Barging









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RiverBarge Excursions — offers a single occupancy with a supplement of 50%. Excursions include: The Route of Jean Lafitte, First Explorers and Cajuns & Creoles.


P.S. Many people travel by themselves on the barge. The BargeMates are very friendly and can even join guests for meals if invited. Most of the guests on board the barge truly enjoy making new friends and sharing stories — RiverBarge encourages it!




C. Magnus Bares All About “Barging”!

Originally published in the November/December 1997 issue of SoloDining.com, the newsletter.

Widowed Cherie Magnus, a librarian based in Southern California, is one of many who have sojourned on a barge, but she ranks among the elite. She boarded by herself!

She’s used to traveling alone — she “does” France on her own a couple of times a year — but admits that sometimes it’s hard. “It can take a lot of effort,” she said.

So, the prospect of barging appealed to her as a terrific way to travel, see things, eat well and do it with company. Last May, she joined 24 people on a large barge for a six night excursion over the Upper Loire by canal — as the only unaccompanied person!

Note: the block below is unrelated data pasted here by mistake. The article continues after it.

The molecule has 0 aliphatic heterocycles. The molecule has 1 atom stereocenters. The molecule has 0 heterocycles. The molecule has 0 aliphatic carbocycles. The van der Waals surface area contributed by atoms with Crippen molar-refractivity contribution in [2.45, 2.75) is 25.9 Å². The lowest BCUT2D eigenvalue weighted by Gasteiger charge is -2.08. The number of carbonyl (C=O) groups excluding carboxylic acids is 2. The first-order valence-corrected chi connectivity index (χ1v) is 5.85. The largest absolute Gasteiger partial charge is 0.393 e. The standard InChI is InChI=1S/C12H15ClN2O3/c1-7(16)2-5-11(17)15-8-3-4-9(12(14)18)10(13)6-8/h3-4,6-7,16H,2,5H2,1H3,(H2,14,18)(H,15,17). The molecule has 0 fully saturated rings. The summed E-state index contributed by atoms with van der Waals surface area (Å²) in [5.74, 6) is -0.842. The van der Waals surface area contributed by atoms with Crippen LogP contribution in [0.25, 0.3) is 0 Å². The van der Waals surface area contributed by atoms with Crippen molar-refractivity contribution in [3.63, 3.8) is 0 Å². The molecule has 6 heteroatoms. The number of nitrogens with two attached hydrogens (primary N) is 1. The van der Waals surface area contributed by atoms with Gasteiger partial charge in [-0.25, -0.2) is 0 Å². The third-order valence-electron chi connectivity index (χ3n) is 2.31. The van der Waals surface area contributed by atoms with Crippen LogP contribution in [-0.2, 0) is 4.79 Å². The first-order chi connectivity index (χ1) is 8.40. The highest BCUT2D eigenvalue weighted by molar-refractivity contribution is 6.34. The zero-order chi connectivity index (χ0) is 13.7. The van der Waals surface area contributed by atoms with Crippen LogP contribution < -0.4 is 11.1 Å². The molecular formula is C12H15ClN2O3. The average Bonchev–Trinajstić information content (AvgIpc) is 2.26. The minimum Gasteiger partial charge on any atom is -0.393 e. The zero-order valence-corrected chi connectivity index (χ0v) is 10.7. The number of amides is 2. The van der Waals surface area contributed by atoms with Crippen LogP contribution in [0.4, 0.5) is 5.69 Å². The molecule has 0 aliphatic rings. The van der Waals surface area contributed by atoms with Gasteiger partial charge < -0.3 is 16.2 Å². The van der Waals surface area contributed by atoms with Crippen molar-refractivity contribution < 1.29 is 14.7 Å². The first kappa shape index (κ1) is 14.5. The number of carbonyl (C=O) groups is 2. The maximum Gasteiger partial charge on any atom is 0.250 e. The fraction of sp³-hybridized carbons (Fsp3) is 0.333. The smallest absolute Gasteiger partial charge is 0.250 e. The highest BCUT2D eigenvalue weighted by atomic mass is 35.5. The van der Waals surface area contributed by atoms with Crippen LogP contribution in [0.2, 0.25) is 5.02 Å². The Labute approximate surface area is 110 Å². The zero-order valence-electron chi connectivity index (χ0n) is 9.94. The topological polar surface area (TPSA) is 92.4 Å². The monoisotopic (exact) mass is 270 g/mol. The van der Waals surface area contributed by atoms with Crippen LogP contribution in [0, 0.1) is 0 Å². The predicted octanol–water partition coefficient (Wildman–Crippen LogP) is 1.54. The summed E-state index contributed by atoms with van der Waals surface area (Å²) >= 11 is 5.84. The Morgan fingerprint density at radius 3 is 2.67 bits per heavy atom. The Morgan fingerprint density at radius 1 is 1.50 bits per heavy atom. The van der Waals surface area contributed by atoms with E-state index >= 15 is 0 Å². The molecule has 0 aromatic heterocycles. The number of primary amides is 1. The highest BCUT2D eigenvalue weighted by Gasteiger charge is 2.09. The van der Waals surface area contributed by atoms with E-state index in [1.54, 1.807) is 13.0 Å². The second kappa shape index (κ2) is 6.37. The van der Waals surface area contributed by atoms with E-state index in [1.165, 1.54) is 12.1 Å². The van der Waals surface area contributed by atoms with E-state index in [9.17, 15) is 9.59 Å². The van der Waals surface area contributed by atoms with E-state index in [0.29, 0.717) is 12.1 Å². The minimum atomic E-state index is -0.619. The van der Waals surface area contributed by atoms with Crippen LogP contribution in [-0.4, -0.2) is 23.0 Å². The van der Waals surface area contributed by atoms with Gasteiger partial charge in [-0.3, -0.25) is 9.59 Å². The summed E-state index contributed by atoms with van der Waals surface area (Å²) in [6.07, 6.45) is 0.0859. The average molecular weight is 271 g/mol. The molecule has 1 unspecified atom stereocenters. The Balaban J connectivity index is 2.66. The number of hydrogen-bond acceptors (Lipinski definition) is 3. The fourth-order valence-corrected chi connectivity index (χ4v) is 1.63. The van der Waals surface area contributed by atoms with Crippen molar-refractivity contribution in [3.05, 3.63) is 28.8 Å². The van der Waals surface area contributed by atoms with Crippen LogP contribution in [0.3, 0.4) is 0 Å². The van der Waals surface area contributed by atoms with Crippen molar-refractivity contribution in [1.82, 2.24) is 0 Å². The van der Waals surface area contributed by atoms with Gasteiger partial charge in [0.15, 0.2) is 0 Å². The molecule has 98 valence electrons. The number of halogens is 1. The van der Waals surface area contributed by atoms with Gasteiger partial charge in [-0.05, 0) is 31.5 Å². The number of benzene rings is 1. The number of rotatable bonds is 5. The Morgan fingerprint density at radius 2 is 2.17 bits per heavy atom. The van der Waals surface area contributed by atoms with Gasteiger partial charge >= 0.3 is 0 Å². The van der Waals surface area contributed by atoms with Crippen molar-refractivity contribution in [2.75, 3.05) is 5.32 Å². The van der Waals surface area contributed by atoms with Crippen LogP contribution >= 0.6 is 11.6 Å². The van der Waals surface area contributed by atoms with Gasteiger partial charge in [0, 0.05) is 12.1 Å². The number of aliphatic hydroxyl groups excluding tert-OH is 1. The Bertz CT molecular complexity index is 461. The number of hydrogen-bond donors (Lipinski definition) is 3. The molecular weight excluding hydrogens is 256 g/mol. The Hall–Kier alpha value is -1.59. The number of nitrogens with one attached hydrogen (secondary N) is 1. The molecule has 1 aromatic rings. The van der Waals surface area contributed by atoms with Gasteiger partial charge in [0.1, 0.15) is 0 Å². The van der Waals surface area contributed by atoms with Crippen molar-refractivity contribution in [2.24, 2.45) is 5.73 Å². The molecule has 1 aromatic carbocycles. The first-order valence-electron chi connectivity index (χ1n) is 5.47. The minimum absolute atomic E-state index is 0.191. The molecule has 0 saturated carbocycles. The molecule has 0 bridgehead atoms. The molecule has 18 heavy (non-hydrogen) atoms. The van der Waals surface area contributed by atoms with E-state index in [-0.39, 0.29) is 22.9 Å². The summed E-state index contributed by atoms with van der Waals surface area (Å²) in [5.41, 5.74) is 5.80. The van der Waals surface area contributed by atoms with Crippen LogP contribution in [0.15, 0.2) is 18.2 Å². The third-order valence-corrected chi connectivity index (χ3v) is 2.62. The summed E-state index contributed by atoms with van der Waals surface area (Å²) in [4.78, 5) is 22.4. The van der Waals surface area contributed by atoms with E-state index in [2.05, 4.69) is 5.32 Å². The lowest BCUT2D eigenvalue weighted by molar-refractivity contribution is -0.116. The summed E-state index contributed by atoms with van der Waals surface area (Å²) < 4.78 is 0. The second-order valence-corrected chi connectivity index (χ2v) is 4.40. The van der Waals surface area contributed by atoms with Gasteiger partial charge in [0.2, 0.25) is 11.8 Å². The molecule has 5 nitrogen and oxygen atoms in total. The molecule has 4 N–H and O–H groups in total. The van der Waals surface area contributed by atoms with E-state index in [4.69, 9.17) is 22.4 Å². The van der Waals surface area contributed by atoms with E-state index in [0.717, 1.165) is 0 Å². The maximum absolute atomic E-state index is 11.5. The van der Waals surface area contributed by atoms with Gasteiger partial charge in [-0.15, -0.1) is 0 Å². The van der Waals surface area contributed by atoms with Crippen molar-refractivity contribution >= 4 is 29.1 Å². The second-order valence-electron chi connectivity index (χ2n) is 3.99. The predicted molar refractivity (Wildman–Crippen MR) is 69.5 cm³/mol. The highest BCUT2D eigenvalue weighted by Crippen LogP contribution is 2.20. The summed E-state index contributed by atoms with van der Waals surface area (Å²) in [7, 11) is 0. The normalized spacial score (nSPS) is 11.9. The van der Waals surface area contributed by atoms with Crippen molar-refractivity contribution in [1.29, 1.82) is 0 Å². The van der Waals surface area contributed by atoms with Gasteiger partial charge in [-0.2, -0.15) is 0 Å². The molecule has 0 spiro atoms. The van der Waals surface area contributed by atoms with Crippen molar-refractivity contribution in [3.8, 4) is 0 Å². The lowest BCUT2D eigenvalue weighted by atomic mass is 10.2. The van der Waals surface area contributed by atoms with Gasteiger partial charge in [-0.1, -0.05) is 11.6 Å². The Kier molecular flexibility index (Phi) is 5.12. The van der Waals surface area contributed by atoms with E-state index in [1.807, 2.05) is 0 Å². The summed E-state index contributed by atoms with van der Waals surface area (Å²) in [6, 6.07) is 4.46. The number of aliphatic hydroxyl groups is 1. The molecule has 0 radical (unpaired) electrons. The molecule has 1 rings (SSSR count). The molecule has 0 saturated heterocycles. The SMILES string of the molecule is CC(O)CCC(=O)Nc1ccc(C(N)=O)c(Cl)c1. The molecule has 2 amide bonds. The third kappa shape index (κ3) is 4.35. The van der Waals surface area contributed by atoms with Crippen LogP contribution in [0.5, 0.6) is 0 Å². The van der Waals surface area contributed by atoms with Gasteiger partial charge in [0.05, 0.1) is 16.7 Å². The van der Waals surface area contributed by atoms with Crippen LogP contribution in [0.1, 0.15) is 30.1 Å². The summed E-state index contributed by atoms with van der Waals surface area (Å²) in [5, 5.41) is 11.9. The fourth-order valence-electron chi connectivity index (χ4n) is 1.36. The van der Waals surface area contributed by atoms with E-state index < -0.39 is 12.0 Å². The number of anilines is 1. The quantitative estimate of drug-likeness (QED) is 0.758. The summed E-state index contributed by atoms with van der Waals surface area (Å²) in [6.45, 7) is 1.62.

Describing herself as attractive and outgoing, she found tables set for four, a challenge. She began by seating herself with a couple already seated, but discovered that some women were uncomfortable with her presence.

Then, to avoid the appearance of imposing herself upon other guests, she changed her tactic. She claimed a seat only at vacant tables, allowing her fellow bargers, to decide whether to join her. She was then assured that anyone joining her wished to do so.

By week’s end, many women warmed to her, realizing that she wasn't on a husband poaching mission. "I believe that had the trip continued for another week, everyone would have become comfortable around me," she said.

Would she barge again? "Absolutely!” she declared. “For the excursions, the incredible food and the atmosphere on board. I would again select a larger vessel even though smaller ones with their larger tables may make it easier for a solo to blend in. Large numbers of people increase the possibility of finding compatible traveling companions.”

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